In August 1914, a handful of shots fired from a Browning 1910 triggered the collapse of the balance of power between two mighty alliances. The Great War had begun, and the world would not be the same — not least, for the many millions personally involved, millions of whom would die before the age of absolute monarchy was over. In the West, Germany executed a modified version of its Schlieffen Plan, designed to sweep around behind French forces. For several reasons — the taxicab army, ponderous horse-borne logistic trains, German tinkering with the purity of the original plan — it failed, producing a stalemate from the Belgian coast to the Swiss border.
This stalemate quickly hardened into stationary warfare, characterized by elaborate field fortifications (trenches and dugouts), occasional strongpoints — the relentless pounding of artillery made permanent fortifications a non-starter — and a general primacy of the defence. For the next four years, the lines shifted seldom, little, and at great cost. In his history of warfare, FM Lord Bernard L Montgomery titled his chapter on medieval warfare “The Twilight of Common Sense,” but he could have applied that just as readily to the Great War, which he himself experienced.
Modern culture remains fascinated with the war and the men who fought it, and it is a perennial subject for movies. Nowhere is this truer than Australia, where the calvary of the Anzac Corps is as central to the Australian national gestalt as the Alamo is to the Texan. Australians, even more than other colonials, were viewed with a bit of condescension by the officers of the mother country, with class-conscious Brits alarmed by their Aussie counterparts’ supposed prison origins as much as their egalitarianism, which the English saw as undue familiarity with “Downstairs.” These themes inform Australian films, especially the classic Gallipoli, which dealt with an ill-advised and worse-executed brainstorm of Winston Churchill’s that stumbled to a poor conclusion only, as with everything in the war, at the cost of a bestial slaughter.
Beneath Hill 60 takes us to the Western Front abbatoir, but only after first showing us Oliver Woodward’s life at home (the script was based on the real Woodward’s unpublished diaries, which remain in the hands of his descendants). “Home,” for him, is a bit loosely defined; while most of the men joined up straightaway in 1914, as a mining engineer he is thought to be doing more for the war effort by exploring and mining in Papua. But in a visit to friends, whose son is already at war and one of whose daughters is his love interest (played by Bella Heathcote), he learns that the forces have put out a call for miners and tunnelers. Ultimately, he has to go.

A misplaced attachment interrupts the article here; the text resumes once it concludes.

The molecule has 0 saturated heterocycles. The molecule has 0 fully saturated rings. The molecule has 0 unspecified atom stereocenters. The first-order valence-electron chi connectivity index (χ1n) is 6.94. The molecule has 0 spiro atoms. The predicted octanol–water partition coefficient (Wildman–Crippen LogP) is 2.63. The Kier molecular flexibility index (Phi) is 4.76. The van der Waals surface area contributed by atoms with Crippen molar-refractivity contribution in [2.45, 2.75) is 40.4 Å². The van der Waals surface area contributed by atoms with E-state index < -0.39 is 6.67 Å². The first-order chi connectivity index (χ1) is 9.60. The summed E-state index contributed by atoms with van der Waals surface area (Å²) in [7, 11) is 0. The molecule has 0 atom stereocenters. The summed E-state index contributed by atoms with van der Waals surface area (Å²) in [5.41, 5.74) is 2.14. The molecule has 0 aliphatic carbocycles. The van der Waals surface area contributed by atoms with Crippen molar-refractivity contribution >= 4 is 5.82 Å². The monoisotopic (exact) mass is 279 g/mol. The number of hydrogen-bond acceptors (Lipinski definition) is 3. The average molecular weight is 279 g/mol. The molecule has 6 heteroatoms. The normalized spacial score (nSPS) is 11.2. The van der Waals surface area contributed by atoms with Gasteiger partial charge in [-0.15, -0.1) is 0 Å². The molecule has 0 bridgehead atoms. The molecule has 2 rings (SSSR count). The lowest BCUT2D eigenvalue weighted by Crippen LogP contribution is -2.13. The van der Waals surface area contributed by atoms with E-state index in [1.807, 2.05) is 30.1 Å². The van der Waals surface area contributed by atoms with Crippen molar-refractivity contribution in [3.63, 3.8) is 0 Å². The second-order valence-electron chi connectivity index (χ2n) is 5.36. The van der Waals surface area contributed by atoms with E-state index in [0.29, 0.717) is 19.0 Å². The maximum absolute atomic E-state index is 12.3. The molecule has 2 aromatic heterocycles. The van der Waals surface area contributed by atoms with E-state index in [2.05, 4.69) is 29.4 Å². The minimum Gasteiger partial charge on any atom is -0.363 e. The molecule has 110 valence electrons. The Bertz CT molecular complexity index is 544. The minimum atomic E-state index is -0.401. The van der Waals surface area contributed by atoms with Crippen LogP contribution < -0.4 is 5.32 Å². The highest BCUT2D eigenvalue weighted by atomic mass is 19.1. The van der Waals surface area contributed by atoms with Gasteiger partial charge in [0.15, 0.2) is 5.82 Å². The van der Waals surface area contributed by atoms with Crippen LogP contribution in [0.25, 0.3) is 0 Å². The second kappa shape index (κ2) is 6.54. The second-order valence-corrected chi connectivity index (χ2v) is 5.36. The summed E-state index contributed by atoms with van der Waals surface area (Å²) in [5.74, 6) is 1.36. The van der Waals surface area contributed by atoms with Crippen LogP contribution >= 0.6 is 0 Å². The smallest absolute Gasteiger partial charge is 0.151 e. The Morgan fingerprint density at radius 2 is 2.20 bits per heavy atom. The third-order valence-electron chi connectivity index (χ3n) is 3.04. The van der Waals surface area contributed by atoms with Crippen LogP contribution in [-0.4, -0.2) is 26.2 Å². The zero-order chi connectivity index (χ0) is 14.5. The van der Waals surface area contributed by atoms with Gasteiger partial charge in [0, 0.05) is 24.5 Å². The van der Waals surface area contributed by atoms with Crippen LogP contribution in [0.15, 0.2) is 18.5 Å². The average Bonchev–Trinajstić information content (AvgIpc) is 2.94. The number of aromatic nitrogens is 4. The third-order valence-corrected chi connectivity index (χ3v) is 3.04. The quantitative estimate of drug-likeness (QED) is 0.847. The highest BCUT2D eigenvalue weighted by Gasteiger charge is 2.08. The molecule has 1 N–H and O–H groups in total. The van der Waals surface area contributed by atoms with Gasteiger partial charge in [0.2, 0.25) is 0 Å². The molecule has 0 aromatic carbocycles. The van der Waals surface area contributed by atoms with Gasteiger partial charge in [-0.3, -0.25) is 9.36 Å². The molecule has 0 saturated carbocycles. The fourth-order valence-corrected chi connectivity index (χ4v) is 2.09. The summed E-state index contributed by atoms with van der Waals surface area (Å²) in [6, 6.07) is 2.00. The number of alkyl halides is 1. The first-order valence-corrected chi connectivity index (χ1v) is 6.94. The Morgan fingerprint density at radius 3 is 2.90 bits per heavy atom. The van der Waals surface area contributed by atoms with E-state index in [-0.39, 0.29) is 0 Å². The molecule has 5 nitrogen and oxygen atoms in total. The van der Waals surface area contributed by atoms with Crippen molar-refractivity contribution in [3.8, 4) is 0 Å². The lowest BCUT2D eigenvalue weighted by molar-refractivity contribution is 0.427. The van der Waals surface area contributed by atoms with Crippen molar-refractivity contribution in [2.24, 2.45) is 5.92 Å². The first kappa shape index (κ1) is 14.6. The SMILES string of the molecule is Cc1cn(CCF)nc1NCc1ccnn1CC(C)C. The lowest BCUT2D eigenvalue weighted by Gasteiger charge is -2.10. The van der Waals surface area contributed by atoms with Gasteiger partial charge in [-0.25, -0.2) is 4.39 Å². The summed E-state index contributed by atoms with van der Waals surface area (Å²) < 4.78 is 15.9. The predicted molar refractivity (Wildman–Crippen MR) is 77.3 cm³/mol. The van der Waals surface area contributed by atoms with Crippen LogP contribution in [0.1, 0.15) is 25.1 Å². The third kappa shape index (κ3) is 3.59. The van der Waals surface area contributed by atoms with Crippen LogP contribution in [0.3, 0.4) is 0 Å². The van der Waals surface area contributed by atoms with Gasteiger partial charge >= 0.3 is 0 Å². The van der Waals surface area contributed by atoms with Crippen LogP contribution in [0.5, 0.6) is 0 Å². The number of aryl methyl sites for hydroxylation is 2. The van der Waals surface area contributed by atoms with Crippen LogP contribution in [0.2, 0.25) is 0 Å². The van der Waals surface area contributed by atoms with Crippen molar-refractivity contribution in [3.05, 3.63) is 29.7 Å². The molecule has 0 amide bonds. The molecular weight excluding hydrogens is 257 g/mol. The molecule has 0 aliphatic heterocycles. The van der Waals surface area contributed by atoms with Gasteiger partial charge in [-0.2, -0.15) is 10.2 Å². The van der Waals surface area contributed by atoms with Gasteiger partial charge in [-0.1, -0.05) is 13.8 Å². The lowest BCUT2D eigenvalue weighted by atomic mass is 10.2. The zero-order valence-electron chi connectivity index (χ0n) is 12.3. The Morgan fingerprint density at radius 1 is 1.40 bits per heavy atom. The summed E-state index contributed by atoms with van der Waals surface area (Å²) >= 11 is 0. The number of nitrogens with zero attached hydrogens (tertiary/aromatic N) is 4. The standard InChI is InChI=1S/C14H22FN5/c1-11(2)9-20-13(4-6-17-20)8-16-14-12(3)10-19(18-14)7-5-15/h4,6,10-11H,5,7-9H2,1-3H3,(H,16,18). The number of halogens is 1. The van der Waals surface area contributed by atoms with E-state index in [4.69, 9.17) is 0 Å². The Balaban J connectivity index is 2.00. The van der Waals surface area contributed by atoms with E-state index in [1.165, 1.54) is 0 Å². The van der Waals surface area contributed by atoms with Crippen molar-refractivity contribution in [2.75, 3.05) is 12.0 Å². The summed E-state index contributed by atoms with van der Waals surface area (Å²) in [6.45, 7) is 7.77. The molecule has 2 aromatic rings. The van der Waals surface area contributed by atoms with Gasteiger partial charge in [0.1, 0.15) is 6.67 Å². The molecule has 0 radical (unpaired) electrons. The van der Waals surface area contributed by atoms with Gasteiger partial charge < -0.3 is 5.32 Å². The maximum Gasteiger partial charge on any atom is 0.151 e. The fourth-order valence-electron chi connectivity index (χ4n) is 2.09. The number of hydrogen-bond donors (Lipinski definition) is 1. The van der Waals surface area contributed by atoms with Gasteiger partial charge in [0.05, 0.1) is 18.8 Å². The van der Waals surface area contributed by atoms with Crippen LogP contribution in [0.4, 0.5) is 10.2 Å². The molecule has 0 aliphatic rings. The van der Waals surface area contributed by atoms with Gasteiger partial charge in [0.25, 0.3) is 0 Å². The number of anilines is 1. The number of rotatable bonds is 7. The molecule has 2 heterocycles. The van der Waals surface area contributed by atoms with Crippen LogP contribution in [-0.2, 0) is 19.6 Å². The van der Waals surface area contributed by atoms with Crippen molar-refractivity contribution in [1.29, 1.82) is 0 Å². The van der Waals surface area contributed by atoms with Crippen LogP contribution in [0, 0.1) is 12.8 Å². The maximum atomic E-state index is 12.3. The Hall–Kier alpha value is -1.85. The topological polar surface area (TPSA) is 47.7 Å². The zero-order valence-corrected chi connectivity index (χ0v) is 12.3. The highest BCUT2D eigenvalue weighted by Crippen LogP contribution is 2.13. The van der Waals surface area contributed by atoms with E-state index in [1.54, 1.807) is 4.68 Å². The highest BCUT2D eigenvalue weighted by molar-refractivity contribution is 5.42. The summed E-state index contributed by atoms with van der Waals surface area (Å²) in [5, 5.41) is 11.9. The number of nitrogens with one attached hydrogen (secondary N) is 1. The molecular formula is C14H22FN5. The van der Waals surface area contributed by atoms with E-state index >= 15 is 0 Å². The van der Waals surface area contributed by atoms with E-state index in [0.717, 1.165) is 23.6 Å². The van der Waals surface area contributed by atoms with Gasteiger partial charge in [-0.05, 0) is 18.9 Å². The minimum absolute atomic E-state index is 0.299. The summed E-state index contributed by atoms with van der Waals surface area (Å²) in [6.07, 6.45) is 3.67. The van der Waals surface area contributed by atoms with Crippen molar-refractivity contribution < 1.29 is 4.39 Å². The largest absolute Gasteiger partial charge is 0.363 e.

While today we think of a mine as something that comes from a factory and needs to be put in a hole and a safety pin pulled, traditionally mining was a key component of military engineering. (So yes, this is a movie for you 18Cs to enjoy). The objective was to undermine your enemy’s works and blow them up. This is covered in Vauban’s treatises, it took place in fortification sieges in the great wars of Europe, and it was common in sieges and positional warfare in the US civil war (you may remember the mine blowing in the movie Glory). Another Union mine that was improperly exploited led to the sanguinary failure of the Battle of the Crater.
In France, Oliver finds himself responsible for just such a mine, beneath a mighty German strongpoint (the Hill 60 of the title). His men are beset by filth, disease, exhaustion, and the omnipresent face of death in the guise of German shells and bullets. When they go underground, they face cave-ins, shifty blue clay and quicksand, and pervasive, claustrophobic conditions. (Indeed, the real mine must have been even worse, because for the movie the mine sets had to have enough light for filming. The real mine had no such requirement). And even underground, they have a constant cat-and-mouse battle with the Germans, who are mining themselves. Each side listens for the other with stethoscopes and high-tech — for the period — equipment. We learn enough of Oliver’s counterpart, a tough Bavarian coal miner turned engineer sergeant, Karl Babek, to sympathize with him, too. At times, the Germans and Commonwealth forces countermine, break in to each others’ mines and short and terrible battles rage 90 feet beneath the Belgian mud. The miners use deception, decoys, and all the skills human wit can produce to beat each other.